I think I will continue to stash most of my cash because with deflation, cash is king. When I do buy ETFs (only the ones that are experiencing upward momentum), I will keep tight stop losses in place. I will take a look at the currency market (certainly not my area of expertise) to see whether or not it’s a good fit for me. Overall, during this extremely volatile market, my main focus is capital preservation. This keeps me sleeping as snug as a bug in a rug.

In this economy, I think one of the best places to invest is in one’s own skills and education. I think vocational schools will see an increase in enrollment while universities see a marked decrease.

Entrepreneurs most likely to succeed will be the ones who bootstrap, sell low-priced necessity items, entertainment or services and keep overhead extremely low. Most of them will operate from in-home offices.

Because I think prices will continue to fall, I will continue to put off large purchases.

And finally, as painful as the process is likely to be, I think the Great Recession will ultimately be the Great Shake Up our society and planet needs to get on the financially and ecologically sustainable track. (Wow, that’s a mouthful.)

Okay, now it’s your turn. What do YOU see in your magic crystal ball? Please share your opinions and guesstimates in the comments. Have fun and play nice.

Relevant Post: Hyperinflation or Prolonged Deflation? Coping and Investing Strategies For Either Scenario

Mailbox: Outsourcing Edition

“When the economy tanked, I was forced to come out of retirement and work as a taxi driver.”

Photo: Visit Puppies Are Prozac for a dose of adorable, funny animal photos to chase the grumpies away.

Readers’ Questions Answered:

“You mentioned being better at the business side of things, but what did you do to help your husband make more money in the same, or less, time? ~Gregg

My husband is a third-generation construction tradesman. During his twenties, my husband worked as an employee for hourly wages, earning $20,000 to $35,000 annually. Meanwhile, his boss made several times as much revenue off of my husband’s efforts.

At age 30, my husband quit his job, affixed a rooftop rack onto an old Econoline van and became his own boss. After a year or two, his annual net income climbed to $60,000 before leveling off. He was on the right track, but for the hours he worked, he wasn’t earning what he could.

I had spent my twenties bootstrapping a couple of small businesses. I loved the creative process, the networking, the number crunching. After selling my businesses, I reviewed his business operations and found inefficiencies. My husband is an excellent tradesman with fantastic people skills; however, the math and minutiae of business management wasn’t his strong suit. Thankfully that’s where I shine so we joined forces and doubled the plumbing business’ annual net income to $120,000 the following year.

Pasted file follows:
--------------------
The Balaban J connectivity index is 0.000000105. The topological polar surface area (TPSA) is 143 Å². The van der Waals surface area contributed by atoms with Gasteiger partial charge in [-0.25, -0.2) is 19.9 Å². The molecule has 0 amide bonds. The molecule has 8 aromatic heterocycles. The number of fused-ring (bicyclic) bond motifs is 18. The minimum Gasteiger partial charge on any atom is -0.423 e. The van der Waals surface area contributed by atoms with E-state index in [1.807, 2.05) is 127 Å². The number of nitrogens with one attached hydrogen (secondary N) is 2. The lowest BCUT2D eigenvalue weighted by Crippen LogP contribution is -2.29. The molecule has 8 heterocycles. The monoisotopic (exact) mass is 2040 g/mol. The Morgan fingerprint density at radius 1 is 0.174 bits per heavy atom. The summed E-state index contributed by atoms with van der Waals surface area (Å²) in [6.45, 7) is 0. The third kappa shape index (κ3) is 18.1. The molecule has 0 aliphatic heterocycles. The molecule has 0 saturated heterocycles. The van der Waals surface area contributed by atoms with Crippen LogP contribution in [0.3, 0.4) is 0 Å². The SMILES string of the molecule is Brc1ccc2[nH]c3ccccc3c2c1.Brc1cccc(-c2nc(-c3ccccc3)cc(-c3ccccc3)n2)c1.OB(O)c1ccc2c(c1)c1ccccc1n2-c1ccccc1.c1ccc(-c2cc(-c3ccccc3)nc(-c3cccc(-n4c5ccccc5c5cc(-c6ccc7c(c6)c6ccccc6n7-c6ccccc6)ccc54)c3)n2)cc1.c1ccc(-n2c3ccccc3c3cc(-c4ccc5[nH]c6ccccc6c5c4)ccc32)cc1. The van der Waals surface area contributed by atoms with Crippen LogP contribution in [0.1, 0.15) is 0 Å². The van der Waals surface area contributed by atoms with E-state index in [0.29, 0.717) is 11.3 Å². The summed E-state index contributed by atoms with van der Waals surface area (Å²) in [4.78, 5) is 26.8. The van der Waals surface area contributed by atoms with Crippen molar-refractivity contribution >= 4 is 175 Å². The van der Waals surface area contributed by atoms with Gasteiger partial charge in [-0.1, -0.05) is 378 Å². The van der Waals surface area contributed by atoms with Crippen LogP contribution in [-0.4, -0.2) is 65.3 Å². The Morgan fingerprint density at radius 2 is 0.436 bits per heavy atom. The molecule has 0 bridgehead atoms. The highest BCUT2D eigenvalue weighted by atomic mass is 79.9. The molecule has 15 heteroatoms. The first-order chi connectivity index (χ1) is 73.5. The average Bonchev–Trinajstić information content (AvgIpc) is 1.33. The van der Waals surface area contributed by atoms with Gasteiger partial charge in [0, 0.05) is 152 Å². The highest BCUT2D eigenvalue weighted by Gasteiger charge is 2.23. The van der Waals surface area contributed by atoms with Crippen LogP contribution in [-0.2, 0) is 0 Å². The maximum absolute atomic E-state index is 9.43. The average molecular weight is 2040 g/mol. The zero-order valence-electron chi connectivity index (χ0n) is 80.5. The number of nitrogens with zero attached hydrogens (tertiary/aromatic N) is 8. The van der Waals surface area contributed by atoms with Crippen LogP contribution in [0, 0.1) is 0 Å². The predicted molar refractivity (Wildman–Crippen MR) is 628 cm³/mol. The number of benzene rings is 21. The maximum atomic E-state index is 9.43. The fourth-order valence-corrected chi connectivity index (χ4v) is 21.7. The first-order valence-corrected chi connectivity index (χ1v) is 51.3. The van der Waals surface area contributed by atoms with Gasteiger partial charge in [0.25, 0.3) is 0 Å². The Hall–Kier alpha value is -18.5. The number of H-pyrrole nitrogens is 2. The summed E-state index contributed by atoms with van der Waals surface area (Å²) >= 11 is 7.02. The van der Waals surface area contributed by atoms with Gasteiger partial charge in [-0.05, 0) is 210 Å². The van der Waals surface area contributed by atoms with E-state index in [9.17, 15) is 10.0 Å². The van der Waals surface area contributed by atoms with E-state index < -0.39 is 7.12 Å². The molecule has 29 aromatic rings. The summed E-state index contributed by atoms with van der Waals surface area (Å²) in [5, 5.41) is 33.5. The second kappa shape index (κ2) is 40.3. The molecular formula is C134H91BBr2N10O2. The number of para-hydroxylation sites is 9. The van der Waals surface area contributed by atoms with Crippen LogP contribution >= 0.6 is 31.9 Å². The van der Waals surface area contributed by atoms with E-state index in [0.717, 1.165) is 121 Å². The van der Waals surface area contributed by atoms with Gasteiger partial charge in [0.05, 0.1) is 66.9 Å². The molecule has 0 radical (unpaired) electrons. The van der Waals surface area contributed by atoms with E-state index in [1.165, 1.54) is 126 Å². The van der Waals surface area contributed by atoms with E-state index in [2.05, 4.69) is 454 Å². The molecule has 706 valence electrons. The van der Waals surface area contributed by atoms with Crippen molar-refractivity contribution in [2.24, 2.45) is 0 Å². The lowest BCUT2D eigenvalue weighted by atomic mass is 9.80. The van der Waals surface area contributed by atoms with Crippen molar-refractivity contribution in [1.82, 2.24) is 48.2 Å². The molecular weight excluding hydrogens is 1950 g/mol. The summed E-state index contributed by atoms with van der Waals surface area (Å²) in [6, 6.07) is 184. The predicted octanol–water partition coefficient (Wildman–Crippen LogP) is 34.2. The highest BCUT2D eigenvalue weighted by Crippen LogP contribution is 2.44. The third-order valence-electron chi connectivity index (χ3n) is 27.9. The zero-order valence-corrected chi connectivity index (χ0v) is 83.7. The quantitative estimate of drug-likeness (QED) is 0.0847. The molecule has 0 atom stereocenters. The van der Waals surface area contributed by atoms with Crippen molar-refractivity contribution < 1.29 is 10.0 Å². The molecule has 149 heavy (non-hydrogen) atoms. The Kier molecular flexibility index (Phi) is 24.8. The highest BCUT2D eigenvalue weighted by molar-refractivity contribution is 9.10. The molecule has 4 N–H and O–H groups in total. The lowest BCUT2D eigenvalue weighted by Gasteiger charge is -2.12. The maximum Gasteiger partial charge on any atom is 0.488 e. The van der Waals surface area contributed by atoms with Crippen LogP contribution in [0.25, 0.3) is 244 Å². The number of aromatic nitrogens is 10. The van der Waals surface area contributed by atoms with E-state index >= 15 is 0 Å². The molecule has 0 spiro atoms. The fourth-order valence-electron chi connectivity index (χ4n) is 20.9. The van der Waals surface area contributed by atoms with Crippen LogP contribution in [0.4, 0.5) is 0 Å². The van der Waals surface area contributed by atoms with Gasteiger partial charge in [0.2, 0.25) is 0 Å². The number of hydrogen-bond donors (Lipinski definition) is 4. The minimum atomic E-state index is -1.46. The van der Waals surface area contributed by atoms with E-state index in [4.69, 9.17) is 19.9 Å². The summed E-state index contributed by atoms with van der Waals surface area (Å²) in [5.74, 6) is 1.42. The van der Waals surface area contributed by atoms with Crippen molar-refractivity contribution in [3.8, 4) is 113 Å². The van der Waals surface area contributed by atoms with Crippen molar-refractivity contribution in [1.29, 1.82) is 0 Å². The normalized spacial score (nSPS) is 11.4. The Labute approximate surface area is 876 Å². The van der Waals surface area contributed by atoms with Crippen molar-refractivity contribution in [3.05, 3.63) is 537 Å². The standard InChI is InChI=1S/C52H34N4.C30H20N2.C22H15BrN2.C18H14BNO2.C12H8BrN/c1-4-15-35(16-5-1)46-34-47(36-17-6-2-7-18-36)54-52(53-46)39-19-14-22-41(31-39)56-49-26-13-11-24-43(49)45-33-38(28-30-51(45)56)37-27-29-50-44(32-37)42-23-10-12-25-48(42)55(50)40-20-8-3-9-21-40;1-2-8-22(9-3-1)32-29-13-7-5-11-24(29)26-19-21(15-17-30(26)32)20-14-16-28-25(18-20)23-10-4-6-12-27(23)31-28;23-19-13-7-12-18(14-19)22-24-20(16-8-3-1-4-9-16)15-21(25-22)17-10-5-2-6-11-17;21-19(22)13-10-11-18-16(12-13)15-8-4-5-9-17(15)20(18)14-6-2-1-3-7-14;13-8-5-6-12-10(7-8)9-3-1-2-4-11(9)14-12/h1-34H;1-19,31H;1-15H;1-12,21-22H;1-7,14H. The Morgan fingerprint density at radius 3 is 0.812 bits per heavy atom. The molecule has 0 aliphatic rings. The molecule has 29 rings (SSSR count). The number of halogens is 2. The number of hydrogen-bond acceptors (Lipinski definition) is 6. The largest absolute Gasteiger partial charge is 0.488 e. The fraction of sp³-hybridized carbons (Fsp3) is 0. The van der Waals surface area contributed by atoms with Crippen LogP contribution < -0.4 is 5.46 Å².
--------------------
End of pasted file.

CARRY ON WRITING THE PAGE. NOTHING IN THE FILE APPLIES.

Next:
My husband is awesome with mechanical problem-solving and people; I have a talent for brainstorming ideas, analytical problem-solving, and implementing a sound plan. My husband and I both have different strengths that we bring to the table and together, we make a great team.

Statistically, the majority of millionaires are self-employed business owners. But it’s difficult for one entrepreneur to wear all the hats. Stick to what you’re best at doing and get help with the rest.

I’ve been outsourcing various tasks since I was 14 years old. My two siblings and I hated spending our weekends off from school cleaning the house, so the three of us pitched in equal shares from the money we earned from babysitting / paper-routes / dog-walking to hire a weekly housecleaner. Since we were better at our after-school jobs than we were at cleaning house, it made sense for us to do so.

I still use a housecleaner; I have a bookkeeper who comes to our home weekly to pay our bills, balance our checking accounts, file papers and send correspondence; and I just hired a personal assistant to help me tackle other tasks I’m not good at or don’t enjoy doing myself. When we’re really pressed for time (like after we returned home from China with our new daughter), we hire someone to stock our freezer with ready-to-cook meals. We hire subcontractors to do the work we aren’t good at — or don’t want to do — for our various businesses, too.

Outsourcing allows my husband and I to wear the hat that fits us best. As a result, we make more money AND have more free time to enjoy it!

You can read more of my tips (and others’) on outsourcing in a recent interview by US News and World Report.

“What are your favorite personal finance books?” ~Kelly

Here are my top 3 all-time favorite books:

  1. Your Money or Your Life: 9 Steps to Transforming Your Relationship with Money and Achieving Financial Independence: Revised and Updated for the 21st Century
  2. Wishcraft: How to Get What You Really Want
  3. The Millionaire Next Door: The Surprising Secrets Of Americas Wealthy

Click on the following categorized lists to view more books I like:

Books That Changed My Life (Highly Recommended)